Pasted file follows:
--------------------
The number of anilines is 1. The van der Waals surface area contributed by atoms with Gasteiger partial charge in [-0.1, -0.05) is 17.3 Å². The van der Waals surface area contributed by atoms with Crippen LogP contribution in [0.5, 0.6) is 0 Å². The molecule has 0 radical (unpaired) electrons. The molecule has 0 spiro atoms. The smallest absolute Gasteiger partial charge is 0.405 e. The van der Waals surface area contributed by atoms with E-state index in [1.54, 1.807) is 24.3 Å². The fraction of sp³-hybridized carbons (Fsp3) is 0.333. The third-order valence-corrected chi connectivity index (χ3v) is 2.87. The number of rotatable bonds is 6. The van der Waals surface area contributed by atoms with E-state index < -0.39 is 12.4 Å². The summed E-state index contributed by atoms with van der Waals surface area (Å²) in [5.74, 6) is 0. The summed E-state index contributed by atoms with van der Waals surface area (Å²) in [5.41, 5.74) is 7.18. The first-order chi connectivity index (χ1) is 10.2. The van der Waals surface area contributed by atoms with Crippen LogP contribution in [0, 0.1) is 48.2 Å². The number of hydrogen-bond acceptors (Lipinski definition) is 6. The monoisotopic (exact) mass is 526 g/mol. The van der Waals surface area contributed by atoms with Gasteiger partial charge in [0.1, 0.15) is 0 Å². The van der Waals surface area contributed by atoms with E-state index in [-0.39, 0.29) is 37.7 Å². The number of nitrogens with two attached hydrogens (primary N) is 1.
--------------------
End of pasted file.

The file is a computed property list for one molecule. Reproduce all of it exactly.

The number of anilines is 1. The van der Waals surface area contributed by atoms with Gasteiger partial charge in [-0.1, -0.05) is 17.3 Å². The van der Waals surface area contributed by atoms with Crippen LogP contribution in [0.5, 0.6) is 0 Å². The molecule has 0 radical (unpaired) electrons. The molecule has 0 spiro atoms. The smallest absolute Gasteiger partial charge is 0.405 e. The van der Waals surface area contributed by atoms with E-state index in [1.54, 1.807) is 24.3 Å². The fraction of sp³-hybridized carbons (Fsp3) is 0.333. The third-order valence-corrected chi connectivity index (χ3v) is 2.87. The number of rotatable bonds is 6. The van der Waals surface area contributed by atoms with E-state index < -0.39 is 12.4 Å². The summed E-state index contributed by atoms with van der Waals surface area (Å²) in [5.74, 6) is 0. The summed E-state index contributed by atoms with van der Waals surface area (Å²) in [5.41, 5.74) is 7.18. The first-order chi connectivity index (χ1) is 10.2. The van der Waals surface area contributed by atoms with Crippen LogP contribution in [0, 0.1) is 48.2 Å². The number of hydrogen-bond acceptors (Lipinski definition) is 6. The monoisotopic (exact) mass is 526 g/mol. The van der Waals surface area contributed by atoms with Gasteiger partial charge in [0.1, 0.15) is 0 Å². The van der Waals surface area contributed by atoms with E-state index in [-0.39, 0.29) is 37.7 Å². The number of nitrogens with two attached hydrogens (primary N) is 1.